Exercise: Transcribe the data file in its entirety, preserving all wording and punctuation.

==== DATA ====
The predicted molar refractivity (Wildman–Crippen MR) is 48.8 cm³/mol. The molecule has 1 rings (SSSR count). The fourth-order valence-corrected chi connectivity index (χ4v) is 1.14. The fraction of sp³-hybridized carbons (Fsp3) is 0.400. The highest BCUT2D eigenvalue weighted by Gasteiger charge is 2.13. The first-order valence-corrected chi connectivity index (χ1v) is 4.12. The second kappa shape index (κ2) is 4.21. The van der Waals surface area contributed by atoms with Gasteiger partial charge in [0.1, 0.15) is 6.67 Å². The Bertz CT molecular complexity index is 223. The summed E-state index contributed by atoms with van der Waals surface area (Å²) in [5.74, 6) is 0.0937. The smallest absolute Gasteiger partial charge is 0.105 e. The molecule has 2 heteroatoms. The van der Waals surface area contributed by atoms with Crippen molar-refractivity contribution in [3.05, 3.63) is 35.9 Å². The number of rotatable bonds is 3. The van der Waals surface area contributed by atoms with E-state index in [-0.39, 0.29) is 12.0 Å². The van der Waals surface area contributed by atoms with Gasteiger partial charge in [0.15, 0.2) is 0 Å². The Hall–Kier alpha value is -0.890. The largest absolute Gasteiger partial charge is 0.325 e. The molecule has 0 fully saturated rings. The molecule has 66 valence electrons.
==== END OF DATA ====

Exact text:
The predicted molar refractivity (Wildman–Crippen MR) is 48.8 cm³/mol. The molecule has 1 rings (SSSR count). The fourth-order valence-corrected chi connectivity index (χ4v) is 1.14. The fraction of sp³-hybridized carbons (Fsp3) is 0.400. The highest BCUT2D eigenvalue weighted by Gasteiger charge is 2.13. The first-order valence-corrected chi connectivity index (χ1v) is 4.12. The second kappa shape index (κ2) is 4.21. The van der Waals surface area contributed by atoms with Gasteiger partial charge in [0.1, 0.15) is 6.67 Å². The Bertz CT molecular complexity index is 223. The summed E-state index contributed by atoms with van der Waals surface area (Å²) in [5.74, 6) is 0.0937. The smallest absolute Gasteiger partial charge is 0.105 e. The molecule has 2 heteroatoms. The van der Waals surface area contributed by atoms with Crippen molar-refractivity contribution in [3.05, 3.63) is 35.9 Å². The number of rotatable bonds is 3. The van der Waals surface area contributed by atoms with E-state index in [-0.39, 0.29) is 12.0 Å². The van der Waals surface area contributed by atoms with Gasteiger partial charge in [0.15, 0.2) is 0 Å². The Hall–Kier alpha value is -0.890. The largest absolute Gasteiger partial charge is 0.325 e. The molecule has 0 fully saturated rings. The molecule has 66 valence electrons.